Franco is basically the whole show here and is enormously empathetic, in a role admittedly designed to be as such, but it’s certainly a high-water mark for the actor, who also scored recently as poet Allen Ginsberg in Howl. Franco is scheduled to host the Academy Awards next month, and it’s almost a foregone conclusion that he’ll be a nominee as well.

Amber Tamblyn and Kate Mara are fetching as a pair of hikers with whom Aron flirts before his mishap, and there are brief flashbacks and/or hallucinations of Treat Williams, Lizzy Caplan and Kate Burton as others in Aron’s life. In the end, however, 127 Hours belongs to Franco, and to Boyle, and also to Aron Ralston, whose appearance over the end credits adds an even more triumphant note to one of 2010’s best films.

The Way Back , which marks director Peter Weir’s first film since 2004’s Master and Commander: The Far Side of the World, is itself a dramatization of true events — although how true have been the point of some contention.

Set in 1941, the film follows a group of prisoners (Ed Harris, Colin Farrell and Jim Sturgess among them) who have been sentenced to a Siberian gulag. With little to lose — except their lives, of course — they make a break for freedom, crossing some 4,000 miles(!) of terrain in their escape attempt.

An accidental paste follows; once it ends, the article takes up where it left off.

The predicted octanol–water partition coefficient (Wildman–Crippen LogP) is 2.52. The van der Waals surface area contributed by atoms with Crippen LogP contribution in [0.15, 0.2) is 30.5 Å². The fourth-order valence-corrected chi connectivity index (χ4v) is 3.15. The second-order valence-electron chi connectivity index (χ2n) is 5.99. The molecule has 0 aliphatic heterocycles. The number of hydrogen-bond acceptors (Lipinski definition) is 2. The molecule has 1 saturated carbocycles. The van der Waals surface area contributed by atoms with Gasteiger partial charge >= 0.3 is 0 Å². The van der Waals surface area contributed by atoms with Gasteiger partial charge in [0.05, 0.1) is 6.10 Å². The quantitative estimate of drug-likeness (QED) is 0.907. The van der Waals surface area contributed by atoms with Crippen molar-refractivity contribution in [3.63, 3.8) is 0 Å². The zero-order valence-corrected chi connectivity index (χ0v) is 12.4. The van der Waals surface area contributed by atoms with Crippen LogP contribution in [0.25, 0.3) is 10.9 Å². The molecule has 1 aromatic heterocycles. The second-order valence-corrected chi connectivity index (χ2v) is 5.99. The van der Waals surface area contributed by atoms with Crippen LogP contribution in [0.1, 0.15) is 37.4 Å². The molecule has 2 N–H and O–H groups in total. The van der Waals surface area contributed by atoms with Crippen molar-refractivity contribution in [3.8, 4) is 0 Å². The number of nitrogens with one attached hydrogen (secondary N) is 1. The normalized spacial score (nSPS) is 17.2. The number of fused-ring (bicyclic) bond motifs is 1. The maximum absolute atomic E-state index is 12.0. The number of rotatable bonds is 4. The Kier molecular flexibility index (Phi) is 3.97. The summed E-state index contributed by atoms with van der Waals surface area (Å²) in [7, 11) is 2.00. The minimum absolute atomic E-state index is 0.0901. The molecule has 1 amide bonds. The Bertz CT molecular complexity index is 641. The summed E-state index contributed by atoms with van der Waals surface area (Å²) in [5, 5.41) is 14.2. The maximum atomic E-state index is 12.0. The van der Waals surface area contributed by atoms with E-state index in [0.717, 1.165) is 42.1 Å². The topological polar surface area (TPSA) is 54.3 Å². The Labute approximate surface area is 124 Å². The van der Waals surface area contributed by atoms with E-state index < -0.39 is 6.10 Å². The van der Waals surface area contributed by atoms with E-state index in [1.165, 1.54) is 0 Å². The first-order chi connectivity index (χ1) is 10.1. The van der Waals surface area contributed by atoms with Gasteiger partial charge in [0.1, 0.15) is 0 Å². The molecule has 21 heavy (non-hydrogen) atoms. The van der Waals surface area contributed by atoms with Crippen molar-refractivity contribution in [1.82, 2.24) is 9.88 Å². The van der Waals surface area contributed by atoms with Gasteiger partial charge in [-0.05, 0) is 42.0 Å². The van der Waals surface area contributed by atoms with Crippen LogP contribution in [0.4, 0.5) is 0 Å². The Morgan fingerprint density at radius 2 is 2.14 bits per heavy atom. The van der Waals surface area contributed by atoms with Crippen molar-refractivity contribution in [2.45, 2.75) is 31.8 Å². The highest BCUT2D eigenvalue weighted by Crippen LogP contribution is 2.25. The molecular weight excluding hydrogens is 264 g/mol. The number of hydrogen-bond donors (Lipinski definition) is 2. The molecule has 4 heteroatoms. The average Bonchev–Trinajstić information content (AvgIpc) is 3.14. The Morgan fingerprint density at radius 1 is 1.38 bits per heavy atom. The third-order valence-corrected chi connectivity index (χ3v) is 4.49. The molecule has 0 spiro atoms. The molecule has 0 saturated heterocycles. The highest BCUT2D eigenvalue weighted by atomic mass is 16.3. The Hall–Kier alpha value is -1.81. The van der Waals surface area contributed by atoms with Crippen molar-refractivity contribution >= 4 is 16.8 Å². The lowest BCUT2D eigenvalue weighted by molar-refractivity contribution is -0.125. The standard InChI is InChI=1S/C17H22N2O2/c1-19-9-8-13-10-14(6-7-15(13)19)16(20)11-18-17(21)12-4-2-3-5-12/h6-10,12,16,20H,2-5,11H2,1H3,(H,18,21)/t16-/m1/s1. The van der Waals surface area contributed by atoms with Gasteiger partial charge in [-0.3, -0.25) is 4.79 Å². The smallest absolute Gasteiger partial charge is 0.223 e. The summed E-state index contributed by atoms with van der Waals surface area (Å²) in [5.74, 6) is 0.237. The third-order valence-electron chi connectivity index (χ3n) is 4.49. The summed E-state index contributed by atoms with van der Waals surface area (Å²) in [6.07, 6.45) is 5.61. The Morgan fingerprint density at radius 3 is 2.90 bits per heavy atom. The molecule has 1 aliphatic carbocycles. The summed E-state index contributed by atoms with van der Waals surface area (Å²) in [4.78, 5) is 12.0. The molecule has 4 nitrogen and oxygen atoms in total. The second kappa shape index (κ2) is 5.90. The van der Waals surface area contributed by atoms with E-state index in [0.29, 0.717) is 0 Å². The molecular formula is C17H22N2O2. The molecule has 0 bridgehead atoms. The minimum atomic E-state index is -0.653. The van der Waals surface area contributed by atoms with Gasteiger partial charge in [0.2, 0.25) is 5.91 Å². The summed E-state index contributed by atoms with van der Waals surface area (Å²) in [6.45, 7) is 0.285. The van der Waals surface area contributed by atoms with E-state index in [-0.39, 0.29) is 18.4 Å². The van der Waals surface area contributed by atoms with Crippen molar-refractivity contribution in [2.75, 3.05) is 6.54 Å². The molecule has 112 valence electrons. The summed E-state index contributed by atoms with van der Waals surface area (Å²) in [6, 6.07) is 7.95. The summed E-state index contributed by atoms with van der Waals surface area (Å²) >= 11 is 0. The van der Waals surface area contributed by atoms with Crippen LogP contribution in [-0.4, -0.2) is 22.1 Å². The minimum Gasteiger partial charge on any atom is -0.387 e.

Pursuit by Communist forces is initially a secondary consideration; the guards in the gulag are unlikely to mount a serious attempt. The weather and the terrain are lethal enough obstacles. To survive in this punishing environment is not necessarily a victory over Mother Nature as a grueling compromise. The lay of the land is the law of the land. Those who dare trespass are dancing with death, a fact not lost on the desperate escapees.

The characters tend to have been written in archetypical terms and some events have been condensed, all the better to achieve a more manageable running time. Sturgess, a former soldier, is the Sensitive One. Harris, an expatriate American in the wrong place at the wrong time, is the Wise, Grizzled One. Farrell, as a thief and murderer, is the Wild One. During the journey, they are joined by Saorise Ronan as a Polish refugee — she being the Innocent of the story. All acquit themselves nobly.